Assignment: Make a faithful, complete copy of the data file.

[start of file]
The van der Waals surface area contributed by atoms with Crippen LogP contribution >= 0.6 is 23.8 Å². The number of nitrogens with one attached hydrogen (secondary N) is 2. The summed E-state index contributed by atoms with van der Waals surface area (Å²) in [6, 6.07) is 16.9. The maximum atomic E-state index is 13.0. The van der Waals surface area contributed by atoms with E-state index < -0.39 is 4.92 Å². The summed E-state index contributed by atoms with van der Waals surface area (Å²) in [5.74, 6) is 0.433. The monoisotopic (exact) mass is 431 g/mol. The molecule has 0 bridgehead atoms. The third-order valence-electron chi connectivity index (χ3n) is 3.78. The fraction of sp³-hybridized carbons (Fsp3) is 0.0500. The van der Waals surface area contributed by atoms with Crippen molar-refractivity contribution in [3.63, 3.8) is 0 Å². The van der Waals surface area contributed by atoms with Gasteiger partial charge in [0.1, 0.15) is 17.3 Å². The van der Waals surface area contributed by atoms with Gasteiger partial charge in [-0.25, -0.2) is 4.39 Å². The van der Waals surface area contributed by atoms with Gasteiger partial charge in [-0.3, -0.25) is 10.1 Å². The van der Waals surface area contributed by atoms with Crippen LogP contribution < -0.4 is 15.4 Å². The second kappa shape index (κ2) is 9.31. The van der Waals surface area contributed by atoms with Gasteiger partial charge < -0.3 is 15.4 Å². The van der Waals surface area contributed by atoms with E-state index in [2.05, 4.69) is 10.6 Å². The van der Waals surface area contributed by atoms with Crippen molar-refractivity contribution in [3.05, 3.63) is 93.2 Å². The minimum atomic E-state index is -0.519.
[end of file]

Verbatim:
The van der Waals surface area contributed by atoms with Crippen LogP contribution >= 0.6 is 23.8 Å². The number of nitrogens with one attached hydrogen (secondary N) is 2. The summed E-state index contributed by atoms with van der Waals surface area (Å²) in [6, 6.07) is 16.9. The maximum atomic E-state index is 13.0. The van der Waals surface area contributed by atoms with E-state index < -0.39 is 4.92 Å². The summed E-state index contributed by atoms with van der Waals surface area (Å²) in [5.74, 6) is 0.433. The monoisotopic (exact) mass is 431 g/mol. The molecule has 0 bridgehead atoms. The third-order valence-electron chi connectivity index (χ3n) is 3.78. The fraction of sp³-hybridized carbons (Fsp3) is 0.0500. The van der Waals surface area contributed by atoms with Crippen molar-refractivity contribution in [3.63, 3.8) is 0 Å². The van der Waals surface area contributed by atoms with Gasteiger partial charge in [0.1, 0.15) is 17.3 Å². The van der Waals surface area contributed by atoms with Gasteiger partial charge in [-0.25, -0.2) is 4.39 Å². The van der Waals surface area contributed by atoms with Gasteiger partial charge in [-0.3, -0.25) is 10.1 Å². The van der Waals surface area contributed by atoms with Crippen LogP contribution < -0.4 is 15.4 Å². The second kappa shape index (κ2) is 9.31. The van der Waals surface area contributed by atoms with Gasteiger partial charge < -0.3 is 15.4 Å². The van der Waals surface area contributed by atoms with E-state index in [2.05, 4.69) is 10.6 Å². The van der Waals surface area contributed by atoms with Crippen molar-refractivity contribution in [3.05, 3.63) is 93.2 Å². The minimum atomic E-state index is -0.519.